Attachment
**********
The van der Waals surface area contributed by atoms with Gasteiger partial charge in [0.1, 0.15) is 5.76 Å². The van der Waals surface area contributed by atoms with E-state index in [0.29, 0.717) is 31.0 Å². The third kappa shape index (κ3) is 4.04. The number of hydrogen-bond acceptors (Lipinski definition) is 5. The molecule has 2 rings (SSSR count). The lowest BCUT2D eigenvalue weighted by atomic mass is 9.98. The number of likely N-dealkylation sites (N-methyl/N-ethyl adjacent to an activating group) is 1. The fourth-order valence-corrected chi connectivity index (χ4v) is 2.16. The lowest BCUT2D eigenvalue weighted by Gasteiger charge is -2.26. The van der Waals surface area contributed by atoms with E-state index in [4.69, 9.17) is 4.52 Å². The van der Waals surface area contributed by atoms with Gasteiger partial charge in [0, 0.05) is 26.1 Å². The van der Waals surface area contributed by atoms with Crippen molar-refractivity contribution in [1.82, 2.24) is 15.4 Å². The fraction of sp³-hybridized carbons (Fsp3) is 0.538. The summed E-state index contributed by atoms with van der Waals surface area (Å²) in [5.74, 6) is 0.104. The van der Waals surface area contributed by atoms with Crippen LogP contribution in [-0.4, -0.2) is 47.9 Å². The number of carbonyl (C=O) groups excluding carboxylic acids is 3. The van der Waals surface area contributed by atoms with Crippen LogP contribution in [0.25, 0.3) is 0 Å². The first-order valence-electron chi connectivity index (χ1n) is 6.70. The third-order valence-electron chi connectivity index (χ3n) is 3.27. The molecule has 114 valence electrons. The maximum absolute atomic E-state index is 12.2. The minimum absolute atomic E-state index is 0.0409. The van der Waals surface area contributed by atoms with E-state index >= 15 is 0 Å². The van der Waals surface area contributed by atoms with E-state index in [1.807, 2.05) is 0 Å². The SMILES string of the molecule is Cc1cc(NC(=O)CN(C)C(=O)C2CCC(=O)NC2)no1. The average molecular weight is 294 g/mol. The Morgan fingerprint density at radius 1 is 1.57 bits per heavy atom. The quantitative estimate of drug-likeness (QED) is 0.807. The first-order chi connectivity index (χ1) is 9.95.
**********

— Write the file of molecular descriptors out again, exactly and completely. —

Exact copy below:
The van der Waals surface area contributed by atoms with Gasteiger partial charge in [0.1, 0.15) is 5.76 Å². The van der Waals surface area contributed by atoms with E-state index in [0.29, 0.717) is 31.0 Å². The third kappa shape index (κ3) is 4.04. The number of hydrogen-bond acceptors (Lipinski definition) is 5. The molecule has 2 rings (SSSR count). The lowest BCUT2D eigenvalue weighted by atomic mass is 9.98. The number of likely N-dealkylation sites (N-methyl/N-ethyl adjacent to an activating group) is 1. The fourth-order valence-corrected chi connectivity index (χ4v) is 2.16. The lowest BCUT2D eigenvalue weighted by Gasteiger charge is -2.26. The van der Waals surface area contributed by atoms with E-state index in [4.69, 9.17) is 4.52 Å². The van der Waals surface area contributed by atoms with Gasteiger partial charge in [0, 0.05) is 26.1 Å². The van der Waals surface area contributed by atoms with Crippen molar-refractivity contribution in [1.82, 2.24) is 15.4 Å². The fraction of sp³-hybridized carbons (Fsp3) is 0.538. The summed E-state index contributed by atoms with van der Waals surface area (Å²) in [5.74, 6) is 0.104. The van der Waals surface area contributed by atoms with Crippen LogP contribution in [-0.4, -0.2) is 47.9 Å². The number of carbonyl (C=O) groups excluding carboxylic acids is 3. The van der Waals surface area contributed by atoms with Crippen LogP contribution in [0.25, 0.3) is 0 Å². The first-order valence-electron chi connectivity index (χ1n) is 6.70. The third-order valence-electron chi connectivity index (χ3n) is 3.27. The molecule has 114 valence electrons. The maximum absolute atomic E-state index is 12.2. The minimum absolute atomic E-state index is 0.0409. The van der Waals surface area contributed by atoms with E-state index >= 15 is 0 Å². The van der Waals surface area contributed by atoms with E-state index in [1.807, 2.05) is 0 Å². The SMILES string of the molecule is Cc1cc(NC(=O)CN(C)C(=O)C2CCC(=O)NC2)no1. The average molecular weight is 294 g/mol. The Morgan fingerprint density at radius 1 is 1.57 bits per heavy atom. The quantitative estimate of drug-likeness (QED) is 0.807. The first-order chi connectivity index (χ1) is 9.95.